Welcome to the gallery of your favourite photos of June 2023.
Thank you to all who participated. The photographs are presented below in autor alphabetical order. I am again very happy to see so much variety in style and personality, two things I value far more than most. Let us know what you think of this month’s gallery. Onwards!
Port Coon on the Causeway Coast, Northern Ireland. Taken one hour after sunset.
Here are a few images from my new Sigma FPL camera, they are all shot with either the 45 or 90 mm Sigma contemporary lenses. I’m still in the process of learning how best to use it and also customizing it to suit my needs. I’m trying to stay away from the bolt on EVF as I think it’s ungainly and spoils the compactness of the camera. I just added a flip screen modification the other day.
It’s a pleasure to use. It reminds me of shooting with my old Rolleiflex. With tired eyes and arthritis in my hands I must admit part way through I was questioning my sanity for taking apart a brand new camera! … four hours later “ eureka “ it worked!
I attach 3 photos from a recent short holiday around my sister’s summerhouse.
My photos of the month of June once again gravitate around water. After nearly 18 months of drought, rain came in May, and became torrential in June, with 4 inches falling in a couple of hours. This small series shows the effect of not enough (the stumps of what used to be 20 meter plane trees) and too much.
I like this final shot, because flood water deposited mud and sediment on the road in a pattern that looks like the shadows of dunes but is actually absolutely flat.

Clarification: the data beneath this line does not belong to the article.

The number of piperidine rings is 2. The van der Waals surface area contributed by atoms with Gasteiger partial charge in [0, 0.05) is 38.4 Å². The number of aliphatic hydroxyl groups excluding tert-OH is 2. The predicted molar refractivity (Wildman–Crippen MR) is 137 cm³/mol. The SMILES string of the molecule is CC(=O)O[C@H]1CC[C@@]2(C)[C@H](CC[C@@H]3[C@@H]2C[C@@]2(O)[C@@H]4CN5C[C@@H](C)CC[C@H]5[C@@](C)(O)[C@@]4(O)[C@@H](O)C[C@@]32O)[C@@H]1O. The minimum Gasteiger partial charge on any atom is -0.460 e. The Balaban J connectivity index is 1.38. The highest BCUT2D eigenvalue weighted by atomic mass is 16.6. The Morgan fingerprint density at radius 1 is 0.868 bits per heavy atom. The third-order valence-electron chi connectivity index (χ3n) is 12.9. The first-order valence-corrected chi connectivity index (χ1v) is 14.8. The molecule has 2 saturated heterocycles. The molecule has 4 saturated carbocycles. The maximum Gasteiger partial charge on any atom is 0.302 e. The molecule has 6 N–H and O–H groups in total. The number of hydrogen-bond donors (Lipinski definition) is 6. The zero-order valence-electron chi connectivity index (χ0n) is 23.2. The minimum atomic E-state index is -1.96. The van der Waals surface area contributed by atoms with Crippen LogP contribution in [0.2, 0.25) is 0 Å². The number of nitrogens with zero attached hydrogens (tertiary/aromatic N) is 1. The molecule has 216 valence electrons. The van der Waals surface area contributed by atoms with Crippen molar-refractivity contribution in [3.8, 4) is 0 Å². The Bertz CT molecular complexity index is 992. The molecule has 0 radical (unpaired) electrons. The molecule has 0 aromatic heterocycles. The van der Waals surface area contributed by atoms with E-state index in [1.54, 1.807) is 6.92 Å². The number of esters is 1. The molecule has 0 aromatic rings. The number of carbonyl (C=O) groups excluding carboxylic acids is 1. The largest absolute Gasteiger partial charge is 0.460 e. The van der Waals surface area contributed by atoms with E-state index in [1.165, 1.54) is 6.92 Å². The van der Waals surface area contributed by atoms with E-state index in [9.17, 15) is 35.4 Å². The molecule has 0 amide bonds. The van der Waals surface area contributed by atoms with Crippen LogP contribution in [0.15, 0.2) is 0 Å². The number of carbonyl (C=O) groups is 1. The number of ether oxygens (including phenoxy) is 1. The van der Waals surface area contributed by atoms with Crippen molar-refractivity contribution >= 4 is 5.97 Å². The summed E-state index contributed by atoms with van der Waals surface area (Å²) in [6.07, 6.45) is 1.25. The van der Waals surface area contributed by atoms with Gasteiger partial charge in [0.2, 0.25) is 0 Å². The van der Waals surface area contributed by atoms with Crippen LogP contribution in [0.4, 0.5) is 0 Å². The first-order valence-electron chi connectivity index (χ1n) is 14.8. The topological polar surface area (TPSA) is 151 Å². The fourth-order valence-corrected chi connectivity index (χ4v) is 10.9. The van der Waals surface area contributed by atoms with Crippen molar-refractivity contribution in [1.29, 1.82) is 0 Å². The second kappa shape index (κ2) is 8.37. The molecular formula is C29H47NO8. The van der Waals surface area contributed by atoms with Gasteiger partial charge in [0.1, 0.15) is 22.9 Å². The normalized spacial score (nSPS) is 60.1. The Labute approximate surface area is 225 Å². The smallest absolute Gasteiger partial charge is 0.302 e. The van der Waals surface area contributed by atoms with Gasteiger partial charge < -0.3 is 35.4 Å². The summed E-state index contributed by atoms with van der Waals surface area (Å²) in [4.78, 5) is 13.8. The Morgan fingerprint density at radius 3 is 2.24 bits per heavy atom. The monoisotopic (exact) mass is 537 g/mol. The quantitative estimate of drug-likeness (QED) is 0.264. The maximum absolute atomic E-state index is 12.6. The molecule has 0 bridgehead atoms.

First up, a chance find at Yosemite, one of the more well-photographed parks on the planet. The intent was to find untapped scenes. This shot was taken with Fuji GFX 100s (pearls before swine, really) and its 35-70mm “kit lens.”
The next bunch were shot with the Fuji X-H2 and the Voigtlander 23mm F1.4 manual focus lens (on my first outing with this lens. Manual focusing, by the way was a piece of cake, though I think I’d have a still easier time with peaking rather than magnification — or, perhaps there’s a way to reduce the degree of mag.
First up are two sculptures outside the Blackhawk museum in Danville California. I went there for the classic car exhibit, but found other bits more interesting.
As I moved into position for this shot, I was reminded of a similar point of view from Lina Wertmüller’s farce, “The Seduction of Mimi.” If you know the movie, you know the scene.
A few yards away was this sun-drenched giraffe. I knew the flare would have to be used rather than worked around.
Inside the museum were many artifacts displayed in seriously dim light. I crossed my fingers for this one and the result is not at all what the walkabout viewer saw.
This scene of General Custer doing his thing was irresistible. I cloned out the ceiling spots to make clear what George was ignoring. Of course, this relationship was in my eye, not the exhibitor’s, since the room was dense with all sorts of old west artifacts.
After another uncharacteristically miserable wet month in Knysna with very little sunshine, yesterday turned out to be glorious.
I headed to a local marsh in the hope of getting some interesting bird images but found a single African Spoonbill foraging vigorously for dinner.
Disappointed, I went home but was struck by one of my neighbours gardens – Winter is Aloe season in South Africa and he has a wonderful variety.
Like the person who only has a hammer and sees every problem as a nail, I used the Nikon D500/200-500mm combination to capture some of these beautiful flowers.
In the land of Polyphemus (Southern Crete).
Here are five images from our recent trip to Pasadena. The alleyway Vicki and I discovered very early one morning, the blooming (burning?) bush was on the main street, the succulent was refreshed by the earlier rain, St. Francis was losing his head in a rundown public garden, and I liked the contrast between the dead leaf and the groundcover.
These images are from a cruise in the Kimberley Region of North Western Australia.
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